The Lost Promise of Progressivism
Eldon J. Eisenach
Long before the current calls for national service, civic responsibility, and the restoration of community values, the Progressives initiated a remarkably similar challenge. Eldon Eisenach traces the evolution of this powerful national movement from its theoretical origins through its dramatic rise and sudden demise, and shows why their philosophy still speaks to us with such eloquence.
Eisenach analyzes how and why, between 1885 and World War I, progressive political ideas conquered almost every cultural and intellectual bastion except constitutional law and dominated every major national institution except the courts and party system. Progressives, he demonstrates, were especially influential as a force in American politics, higher education, and the media. They created wideranging professional networks that functioned like a "hidden national government" to counter a federal government they deeply distrusted. They viewed the university as their national "Church"—the main repository and disseminator of values they espoused. They established truly national journals for a national audience. And they drew much support from women's rights advocates and other highly vocal movements of their time.
“This is an excellent, thoroughly documented interpretation of how Progressive thought transformed American government and politics.”
“An extremely rich and forceful intellectual history of the Progressive period, one that supersedes in many ways other nationalist interpretations.”
—American Historical Review
“A complex and engaging pursuit of progressivism.”
—Reviews in American History
“An extraordinarily wide-ranging and meticulously research study, [this book] reveals a ready grasp of many areas of American history, especially religious doctrine and vision.”
—American Political Science Review
“Thoughtful and well written, this splendid book effectively links important Progressive thinkers with developments in American political theory today. Taking the Progressives seriously on their own terms, Eisenach succeeds where many others have failed. An illuminating and important work.”
—James T. Kloppenberg, author of Uncertain Victory: Social Democracy and Progressivism in European and American Thought, 1870–1920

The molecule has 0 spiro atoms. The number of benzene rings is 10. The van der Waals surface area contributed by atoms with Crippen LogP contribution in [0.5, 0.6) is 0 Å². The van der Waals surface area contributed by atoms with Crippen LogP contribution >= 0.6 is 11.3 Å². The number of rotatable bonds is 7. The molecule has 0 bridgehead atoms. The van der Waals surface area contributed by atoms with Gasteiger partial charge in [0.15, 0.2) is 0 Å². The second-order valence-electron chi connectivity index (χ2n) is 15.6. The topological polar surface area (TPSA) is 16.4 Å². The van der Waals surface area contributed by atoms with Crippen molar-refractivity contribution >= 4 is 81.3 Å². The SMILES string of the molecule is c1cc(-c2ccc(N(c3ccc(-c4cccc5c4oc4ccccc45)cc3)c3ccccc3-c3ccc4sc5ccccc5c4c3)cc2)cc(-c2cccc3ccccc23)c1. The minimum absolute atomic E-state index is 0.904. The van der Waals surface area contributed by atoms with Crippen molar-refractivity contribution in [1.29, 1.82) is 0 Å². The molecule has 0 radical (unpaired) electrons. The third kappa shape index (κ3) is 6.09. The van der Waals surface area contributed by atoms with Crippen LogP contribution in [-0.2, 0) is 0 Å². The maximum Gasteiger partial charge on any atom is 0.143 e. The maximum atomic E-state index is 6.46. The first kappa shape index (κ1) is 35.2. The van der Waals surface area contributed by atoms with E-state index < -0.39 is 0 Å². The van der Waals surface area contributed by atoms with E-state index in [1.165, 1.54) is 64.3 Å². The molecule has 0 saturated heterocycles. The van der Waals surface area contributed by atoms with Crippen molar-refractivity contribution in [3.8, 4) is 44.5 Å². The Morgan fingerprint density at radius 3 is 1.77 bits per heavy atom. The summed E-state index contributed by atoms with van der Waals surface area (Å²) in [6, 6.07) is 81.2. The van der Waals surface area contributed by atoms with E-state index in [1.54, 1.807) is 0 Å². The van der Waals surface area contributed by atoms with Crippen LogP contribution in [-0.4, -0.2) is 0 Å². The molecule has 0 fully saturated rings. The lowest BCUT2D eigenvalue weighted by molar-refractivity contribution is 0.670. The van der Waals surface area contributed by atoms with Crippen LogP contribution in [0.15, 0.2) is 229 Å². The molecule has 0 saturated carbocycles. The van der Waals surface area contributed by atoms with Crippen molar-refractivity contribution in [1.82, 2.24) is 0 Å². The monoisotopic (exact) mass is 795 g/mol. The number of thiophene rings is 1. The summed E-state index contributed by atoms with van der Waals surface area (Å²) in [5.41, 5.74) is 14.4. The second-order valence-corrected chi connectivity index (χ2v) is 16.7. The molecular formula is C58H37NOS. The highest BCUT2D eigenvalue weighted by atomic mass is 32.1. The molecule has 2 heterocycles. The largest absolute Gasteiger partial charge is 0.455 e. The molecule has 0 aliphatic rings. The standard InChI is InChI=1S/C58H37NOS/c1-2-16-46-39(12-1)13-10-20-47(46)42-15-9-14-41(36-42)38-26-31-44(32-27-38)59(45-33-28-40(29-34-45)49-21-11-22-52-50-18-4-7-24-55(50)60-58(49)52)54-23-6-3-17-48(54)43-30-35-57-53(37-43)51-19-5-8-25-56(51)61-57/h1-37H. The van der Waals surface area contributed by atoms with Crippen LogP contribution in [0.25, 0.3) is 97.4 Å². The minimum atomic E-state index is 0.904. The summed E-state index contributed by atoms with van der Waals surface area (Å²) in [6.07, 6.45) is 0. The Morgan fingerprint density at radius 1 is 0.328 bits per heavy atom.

“Required reading for anyone interested in how Progressive ideas reshaped political life in the United States. Eisenach reveals how Progressivism gave rise to a new political order by the eve of World War I, one that redefined American identity in nationalist and historicist terms, only to disintegrate in philosophical contradiction and institutional fragmentation. A provocative and thoughtful study.”
—Sidney M. Milkis, author of The President and the Parties: The Transformation of the American Party System since the New Deal
“Eisenach succeeds admirably in capturing anew what was genuinely distinctive and transformative in American thought at the beginning of the twentieth century . . . and casts important light on many of the key dilemmas of American liberalism.”
—Sanford Levinson, author of Constitutional FaithSee fewer reviews...
Permeated with an evangelical Protestant vision of the future, progressive thought was an integral part of the national discourse for nearly three decades. But, as Eisenach reveals, at the very moment of its triumph it disintegrated as both a coherent theory and a viable public doctrine. With the election in 1912 of Woodrow Wilson, the movement reached its peak, but thereafter lost its momentum and force. Its precipitous decline was accelerated by world war and by the rise of New Deal liberalism. By the end of the Depression it had disappeared as an influential player in American public life.
In the decades that followed, the Progressive mantle went unclaimed. Conservatives blamed the Progressives for the rise of the welfare state and many liberals cringed at their theological and imperialist rhetoric. Eisenach, however, argues that we still have much to learn about and from the Progressives. By enlarging our understanding of their thought, we greatly increase our understanding of an America whose national institutions—political, cultural, educational, religious, professional, economic, and journalistic—are all largely the product of this thinking. In other words, their ideas are still very much with us.